The wealth effect is an economic theory of spending habits that holds that as consumers' perceived wealth increases, consumer consumption rises. Consumers' perceptions of their net worth typically depend on assets like stocks and real estate, in addition to liquid assets like cash and bank accounts. Unlike cash in the bank, however, real estate and stock values are merely wealth on paper and do not represent real wealth until sold, possibly at a lower price. Until an actual sale, increased value is just a market judgment of potential wealth.
The economic phenomenon of the wealth effect owes its power to consumer psychology. The increased value of housing and stock prices on paper makes consumers feel more confident. Feeling more confident, they spend more and become more willing to buy goods and services by taking out more credit.
Demand does not increase for all goods as consumers feel wealthier, however. As consumer wealth increases, some consumers begin to snub cheaper goods and trade up to more expensive items. For instance, under the wealth effect, rather than buying small, fuel-efficient automobiles, consumers might purchase big, more expensive SUVs with poor gas mileage.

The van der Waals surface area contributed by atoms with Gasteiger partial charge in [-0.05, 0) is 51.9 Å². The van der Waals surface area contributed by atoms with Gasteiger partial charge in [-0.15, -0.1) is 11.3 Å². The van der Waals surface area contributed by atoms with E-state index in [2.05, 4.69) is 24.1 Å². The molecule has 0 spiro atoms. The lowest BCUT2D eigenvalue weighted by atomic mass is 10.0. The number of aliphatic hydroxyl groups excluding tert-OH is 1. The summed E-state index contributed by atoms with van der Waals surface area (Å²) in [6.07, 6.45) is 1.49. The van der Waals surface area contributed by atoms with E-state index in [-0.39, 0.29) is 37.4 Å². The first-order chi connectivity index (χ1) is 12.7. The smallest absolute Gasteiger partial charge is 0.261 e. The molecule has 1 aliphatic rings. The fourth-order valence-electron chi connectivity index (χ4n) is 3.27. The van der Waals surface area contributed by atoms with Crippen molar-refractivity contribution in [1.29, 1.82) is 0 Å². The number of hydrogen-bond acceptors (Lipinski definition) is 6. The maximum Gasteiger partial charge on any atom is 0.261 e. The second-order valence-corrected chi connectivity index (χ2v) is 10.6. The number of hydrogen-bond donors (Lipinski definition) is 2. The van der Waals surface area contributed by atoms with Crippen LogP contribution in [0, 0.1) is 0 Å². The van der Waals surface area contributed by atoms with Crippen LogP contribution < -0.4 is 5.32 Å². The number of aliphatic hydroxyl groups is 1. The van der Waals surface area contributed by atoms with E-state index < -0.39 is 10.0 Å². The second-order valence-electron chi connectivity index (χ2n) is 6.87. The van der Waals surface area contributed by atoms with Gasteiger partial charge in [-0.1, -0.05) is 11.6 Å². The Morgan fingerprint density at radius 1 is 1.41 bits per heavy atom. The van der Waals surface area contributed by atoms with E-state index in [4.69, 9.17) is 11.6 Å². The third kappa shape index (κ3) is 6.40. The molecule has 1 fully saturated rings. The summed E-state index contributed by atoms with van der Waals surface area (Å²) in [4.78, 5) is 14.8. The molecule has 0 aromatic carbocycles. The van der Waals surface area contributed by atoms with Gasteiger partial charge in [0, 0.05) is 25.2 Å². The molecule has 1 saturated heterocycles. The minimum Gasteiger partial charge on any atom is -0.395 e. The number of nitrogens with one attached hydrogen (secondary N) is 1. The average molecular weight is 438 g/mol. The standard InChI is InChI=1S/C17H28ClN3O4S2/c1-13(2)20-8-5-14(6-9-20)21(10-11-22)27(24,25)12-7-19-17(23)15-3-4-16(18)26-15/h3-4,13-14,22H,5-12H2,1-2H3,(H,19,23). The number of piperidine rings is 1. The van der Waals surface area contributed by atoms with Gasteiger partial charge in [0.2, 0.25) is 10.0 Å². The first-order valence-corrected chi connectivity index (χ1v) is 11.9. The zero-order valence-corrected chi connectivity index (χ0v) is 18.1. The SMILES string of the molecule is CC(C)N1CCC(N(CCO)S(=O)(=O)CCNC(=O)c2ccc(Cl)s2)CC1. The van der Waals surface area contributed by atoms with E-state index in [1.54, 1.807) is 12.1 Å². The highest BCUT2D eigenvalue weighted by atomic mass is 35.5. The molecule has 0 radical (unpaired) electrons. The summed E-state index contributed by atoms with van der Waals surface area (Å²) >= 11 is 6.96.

Economists who have studied the phenomenon have quantified its effects. Generally, they have found that the wealth effect caused by rising real estate or stock prices increases consumer spending by 2 to 9 percent for each dollar of increased wealth. One study found that the wealth effect from rising housing prices increased consumer spending more than the wealth effect from higher stock prices.
The wealth effect is often cited by economists when reviewing consumer spending or consumer confidence. Ben Bernanke, chairman of the Federal Reserve, wrote in an op-ed piece for The Washington Post in November 2010 that the Fed's purchase of $600 billion US Dollars (USD) in government bonds, the Fed's second attempt at quantitative easing to stimulate the US economy, would cause stock prices to rise. Those who believe in the wealth effect caused by rising securities and housing prices usually concede that declining housing and stock prices can bring on a reverse wealth effect, in which declining consumer confidence about perceived wealth can cause consumers to rein in spending.
Not all economists subscribe to the wealth-effect theory, however. Some point to the dot.com boom of the late 1990s and the subsequent bust of the early 2000s. The boom and bust yielded no significant increase or decrease in consumer consumption, they say.